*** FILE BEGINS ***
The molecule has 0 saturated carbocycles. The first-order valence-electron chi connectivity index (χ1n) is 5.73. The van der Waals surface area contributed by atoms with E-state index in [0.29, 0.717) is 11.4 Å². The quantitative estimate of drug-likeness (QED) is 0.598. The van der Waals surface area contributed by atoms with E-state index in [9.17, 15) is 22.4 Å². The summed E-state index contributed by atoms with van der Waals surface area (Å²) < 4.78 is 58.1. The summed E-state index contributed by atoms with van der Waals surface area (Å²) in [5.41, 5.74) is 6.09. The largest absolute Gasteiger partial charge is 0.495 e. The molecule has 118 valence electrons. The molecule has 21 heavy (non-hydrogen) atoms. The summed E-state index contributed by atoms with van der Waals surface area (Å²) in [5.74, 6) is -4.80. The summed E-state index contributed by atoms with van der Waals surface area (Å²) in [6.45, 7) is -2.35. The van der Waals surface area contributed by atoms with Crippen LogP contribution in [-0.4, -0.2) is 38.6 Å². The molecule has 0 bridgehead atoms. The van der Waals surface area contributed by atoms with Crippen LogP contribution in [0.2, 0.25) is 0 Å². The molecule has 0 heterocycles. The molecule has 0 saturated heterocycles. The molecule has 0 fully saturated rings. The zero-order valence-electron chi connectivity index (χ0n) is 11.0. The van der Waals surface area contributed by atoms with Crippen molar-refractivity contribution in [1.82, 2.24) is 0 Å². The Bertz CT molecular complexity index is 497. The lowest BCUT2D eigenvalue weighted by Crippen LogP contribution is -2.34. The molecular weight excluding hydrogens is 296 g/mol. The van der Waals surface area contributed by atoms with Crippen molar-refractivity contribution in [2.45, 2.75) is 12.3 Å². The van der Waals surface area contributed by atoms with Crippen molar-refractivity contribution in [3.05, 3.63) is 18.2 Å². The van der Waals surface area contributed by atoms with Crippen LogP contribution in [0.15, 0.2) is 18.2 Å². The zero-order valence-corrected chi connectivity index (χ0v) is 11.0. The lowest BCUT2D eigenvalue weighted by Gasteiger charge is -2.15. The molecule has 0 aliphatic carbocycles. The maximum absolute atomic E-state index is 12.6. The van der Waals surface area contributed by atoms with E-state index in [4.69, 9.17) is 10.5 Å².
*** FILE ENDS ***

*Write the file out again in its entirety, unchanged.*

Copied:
The molecule has 0 saturated carbocycles. The first-order valence-electron chi connectivity index (χ1n) is 5.73. The van der Waals surface area contributed by atoms with E-state index in [0.29, 0.717) is 11.4 Å². The quantitative estimate of drug-likeness (QED) is 0.598. The van der Waals surface area contributed by atoms with E-state index in [9.17, 15) is 22.4 Å². The summed E-state index contributed by atoms with van der Waals surface area (Å²) < 4.78 is 58.1. The summed E-state index contributed by atoms with van der Waals surface area (Å²) in [5.41, 5.74) is 6.09. The largest absolute Gasteiger partial charge is 0.495 e. The molecule has 118 valence electrons. The molecule has 21 heavy (non-hydrogen) atoms. The summed E-state index contributed by atoms with van der Waals surface area (Å²) in [5.74, 6) is -4.80. The summed E-state index contributed by atoms with van der Waals surface area (Å²) in [6.45, 7) is -2.35. The van der Waals surface area contributed by atoms with Crippen LogP contribution in [-0.4, -0.2) is 38.6 Å². The molecule has 0 bridgehead atoms. The van der Waals surface area contributed by atoms with Crippen LogP contribution in [0.2, 0.25) is 0 Å². The molecule has 0 heterocycles. The molecule has 0 saturated heterocycles. The molecule has 0 fully saturated rings. The zero-order valence-electron chi connectivity index (χ0n) is 11.0. The van der Waals surface area contributed by atoms with Crippen molar-refractivity contribution in [1.82, 2.24) is 0 Å². The Bertz CT molecular complexity index is 497. The lowest BCUT2D eigenvalue weighted by Crippen LogP contribution is -2.34. The molecular weight excluding hydrogens is 296 g/mol. The van der Waals surface area contributed by atoms with Crippen molar-refractivity contribution in [2.45, 2.75) is 12.3 Å². The van der Waals surface area contributed by atoms with Crippen molar-refractivity contribution in [3.05, 3.63) is 18.2 Å². The van der Waals surface area contributed by atoms with Crippen LogP contribution in [0.15, 0.2) is 18.2 Å². The zero-order valence-corrected chi connectivity index (χ0v) is 11.0. The lowest BCUT2D eigenvalue weighted by Gasteiger charge is -2.15. The molecule has 0 aliphatic carbocycles. The maximum absolute atomic E-state index is 12.6. The van der Waals surface area contributed by atoms with E-state index in [4.69, 9.17) is 10.5 Å².